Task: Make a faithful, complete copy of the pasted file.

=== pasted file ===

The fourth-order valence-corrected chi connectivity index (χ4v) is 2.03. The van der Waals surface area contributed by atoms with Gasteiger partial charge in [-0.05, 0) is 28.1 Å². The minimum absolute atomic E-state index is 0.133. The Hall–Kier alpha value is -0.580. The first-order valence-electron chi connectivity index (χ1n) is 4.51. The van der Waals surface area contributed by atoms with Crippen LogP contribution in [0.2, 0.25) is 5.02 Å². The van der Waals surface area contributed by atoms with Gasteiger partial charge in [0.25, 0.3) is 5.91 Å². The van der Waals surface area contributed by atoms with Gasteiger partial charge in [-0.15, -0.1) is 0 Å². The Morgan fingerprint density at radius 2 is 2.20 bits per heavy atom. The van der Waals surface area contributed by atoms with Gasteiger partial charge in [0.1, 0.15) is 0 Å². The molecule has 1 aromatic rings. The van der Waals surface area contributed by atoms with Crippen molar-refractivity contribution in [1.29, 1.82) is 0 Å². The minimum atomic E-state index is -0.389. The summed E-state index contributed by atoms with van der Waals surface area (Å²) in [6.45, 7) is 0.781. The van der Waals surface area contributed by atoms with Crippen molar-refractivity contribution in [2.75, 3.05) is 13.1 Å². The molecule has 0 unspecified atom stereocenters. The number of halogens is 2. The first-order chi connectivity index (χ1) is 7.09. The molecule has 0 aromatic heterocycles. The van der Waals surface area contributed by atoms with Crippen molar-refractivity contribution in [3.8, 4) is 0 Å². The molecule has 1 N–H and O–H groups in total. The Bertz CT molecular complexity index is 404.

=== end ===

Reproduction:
The fourth-order valence-corrected chi connectivity index (χ4v) is 2.03. The van der Waals surface area contributed by atoms with Gasteiger partial charge in [-0.05, 0) is 28.1 Å². The minimum absolute atomic E-state index is 0.133. The Hall–Kier alpha value is -0.580. The first-order valence-electron chi connectivity index (χ1n) is 4.51. The van der Waals surface area contributed by atoms with Crippen LogP contribution in [0.2, 0.25) is 5.02 Å². The van der Waals surface area contributed by atoms with Gasteiger partial charge in [0.25, 0.3) is 5.91 Å². The van der Waals surface area contributed by atoms with Gasteiger partial charge in [-0.15, -0.1) is 0 Å². The Morgan fingerprint density at radius 2 is 2.20 bits per heavy atom. The van der Waals surface area contributed by atoms with Gasteiger partial charge in [0.1, 0.15) is 0 Å². The molecule has 1 aromatic rings. The van der Waals surface area contributed by atoms with Crippen molar-refractivity contribution in [1.29, 1.82) is 0 Å². The minimum atomic E-state index is -0.389. The summed E-state index contributed by atoms with van der Waals surface area (Å²) in [6.45, 7) is 0.781. The van der Waals surface area contributed by atoms with Crippen molar-refractivity contribution in [2.75, 3.05) is 13.1 Å². The molecule has 0 unspecified atom stereocenters. The number of halogens is 2. The first-order chi connectivity index (χ1) is 7.09. The molecule has 0 aromatic heterocycles. The van der Waals surface area contributed by atoms with Crippen molar-refractivity contribution in [3.8, 4) is 0 Å². The molecule has 1 N–H and O–H groups in total. The Bertz CT molecular complexity index is 404.